Worldwide, diabetic foot ulcers (DFUs) continue to exact a major burden on patients and health care providers. Although hyperbaric oxygen therapy is well-known as an adjunct option, less is known about the efficacy of transdermal continuous oxygen therapy (TCOT). A prospective, randomized, blinded, multicenter, parallel study was conducted from October 2009 to November 2012 to evaluate healing time and the proportion of DFUs healed after 12 weeks of moist wound therapy (MWT) with or without TCOT. Study participants (persons with type 1 or type 2 diabetes and a nonhealing [>1-month but <1-year duration], 1 cm² to 10 cm² in area, infection-free DFU) were randomized to TCOT or a sham device (control) in addition to receiving MWT. TCOT treatment consisted of continuous administration of 98+% oxygen to the wound site using a 15-day device with dressings changed every 3 to 7 days per care plan or more often when clinically required. Potential participants completed demographic and clinical screening and wound and laboratory evaluations at baseline, and wound evaluations, evaluation of adverse events, debridement, and treatment once weekly until the wound healed or up to 12 weeks. The primary endpoint was defined as complete wound closure by week 12. Wound measurements were made utilizing acetate tracings. Original tracings were collected at approximately 6-week intervals and analyzed upon study closure. Data were collected via paper Case Report Forms and entered into an electronic database after the patient's final visit. Statistical analysis was performed on datasets exported from the electronic database. Wound measurement data were analyzed using chi-squared. Time to complete closure was analyzed using Kaplan-Meier analysis in conjunction with the log-rank test. Of the 130 potential participants, 8 with protocol violations were excluded from analysis. In the intent-to-treat (ITT) population (N = 122, average age 59 years [range 28-85 years]), the majority were male (74%), Caucasian (81%), and had a plantar ulcer (76%). Mean baseline wound area was 2.3 ± 1.7 cm² (range 0.4-8.9 cm2) and 2.0 ± 1.7 cm² (range 0.6-8.7 cm²) in the control and TCOT groups, respectively. HbA1c (%) was 7.9 ± 1.7 in the control and 8.0 ± 1.7 in the treatment group. In the TCOT group, 35 of 65 (54%) wounds healed compared to 31 of 63 (49%) in the control arm (P = .4167). In the per-protocol population (PP) (ie, patients without protocol violations), 34 of 61 wounds (56%) in the TCOT group and 31 of 61 (49%) in the control group healed. In the ≥65 years PP subgroup, 14 of 17 (82%) in the TCOT and 8 of 16 (50%) in the control arm healed (P = .049). Median time to complete closure in the PP group was 63 days for the TCOT and 77 days for the control group (P >.05). No device-related serious adverse events occurred in either group. Wound outcomes of patients in both groups were good, but the TCOT device did not appear to offer added benefit over moist wound healing treatment and offloading to facilitate the healing of small, nonsevere diabetic foot ulcers of relatively healthy patients. The data suggest the device may offer a greater benefit to older patients. Studies including a more diverse and larger sample patient population are warranted.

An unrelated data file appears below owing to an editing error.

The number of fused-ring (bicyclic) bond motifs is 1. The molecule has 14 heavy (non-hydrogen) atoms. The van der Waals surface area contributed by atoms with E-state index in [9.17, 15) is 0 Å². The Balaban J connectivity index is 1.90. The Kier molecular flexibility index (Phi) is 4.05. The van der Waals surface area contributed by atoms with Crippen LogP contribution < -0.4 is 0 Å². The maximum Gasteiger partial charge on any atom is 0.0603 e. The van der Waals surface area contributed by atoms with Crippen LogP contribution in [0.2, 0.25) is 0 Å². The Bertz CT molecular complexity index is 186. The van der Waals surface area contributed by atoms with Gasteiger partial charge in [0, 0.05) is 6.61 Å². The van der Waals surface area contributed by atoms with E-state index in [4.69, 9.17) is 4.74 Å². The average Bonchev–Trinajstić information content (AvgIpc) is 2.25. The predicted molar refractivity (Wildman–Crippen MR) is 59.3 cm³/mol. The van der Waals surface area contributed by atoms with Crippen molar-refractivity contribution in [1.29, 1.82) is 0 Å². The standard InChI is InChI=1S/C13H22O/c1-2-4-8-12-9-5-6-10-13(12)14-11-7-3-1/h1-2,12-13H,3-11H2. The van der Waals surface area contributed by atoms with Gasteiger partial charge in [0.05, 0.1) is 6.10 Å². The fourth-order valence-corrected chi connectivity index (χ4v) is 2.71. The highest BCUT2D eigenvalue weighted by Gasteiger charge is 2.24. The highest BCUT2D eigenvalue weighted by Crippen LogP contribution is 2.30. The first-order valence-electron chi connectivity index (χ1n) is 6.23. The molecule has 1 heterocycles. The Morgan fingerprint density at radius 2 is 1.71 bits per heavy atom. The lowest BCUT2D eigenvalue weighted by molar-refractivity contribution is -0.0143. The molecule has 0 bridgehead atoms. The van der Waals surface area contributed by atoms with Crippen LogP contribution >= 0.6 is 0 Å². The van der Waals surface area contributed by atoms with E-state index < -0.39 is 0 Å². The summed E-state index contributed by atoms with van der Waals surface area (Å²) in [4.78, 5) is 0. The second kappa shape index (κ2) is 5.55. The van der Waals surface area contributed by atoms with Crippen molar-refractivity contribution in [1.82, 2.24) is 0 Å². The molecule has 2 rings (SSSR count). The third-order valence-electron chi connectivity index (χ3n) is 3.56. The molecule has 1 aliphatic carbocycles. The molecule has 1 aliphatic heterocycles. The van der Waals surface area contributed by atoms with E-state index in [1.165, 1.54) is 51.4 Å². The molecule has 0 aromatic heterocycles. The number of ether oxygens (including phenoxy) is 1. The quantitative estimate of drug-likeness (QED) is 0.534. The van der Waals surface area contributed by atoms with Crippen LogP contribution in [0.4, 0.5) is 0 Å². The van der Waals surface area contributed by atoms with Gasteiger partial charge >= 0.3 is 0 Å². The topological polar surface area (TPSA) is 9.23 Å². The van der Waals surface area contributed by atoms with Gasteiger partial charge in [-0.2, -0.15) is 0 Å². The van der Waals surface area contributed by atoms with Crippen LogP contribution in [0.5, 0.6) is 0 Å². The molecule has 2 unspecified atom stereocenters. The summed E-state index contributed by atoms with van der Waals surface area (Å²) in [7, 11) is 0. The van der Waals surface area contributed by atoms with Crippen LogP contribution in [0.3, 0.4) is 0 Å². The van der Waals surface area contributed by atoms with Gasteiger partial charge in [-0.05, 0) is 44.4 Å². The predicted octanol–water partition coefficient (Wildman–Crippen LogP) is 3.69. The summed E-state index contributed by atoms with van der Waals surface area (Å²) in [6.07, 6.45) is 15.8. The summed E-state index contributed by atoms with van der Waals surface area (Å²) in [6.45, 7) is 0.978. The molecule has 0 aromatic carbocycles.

Driver, Reyzelman, Kawalec, French, , , , , (2017). A Prospective, Randomized, Blinded, Controlled Trial Comparing Transdermal Continuous Oxygen Delivery to Moist Wound Therapy for the Treatment of Diabetic Foot Ulcers. Ostomy/wound management, 2017 Apr;63(4):12-28. https://www.ncbi.nlm.nih.gov/pubmed/28448266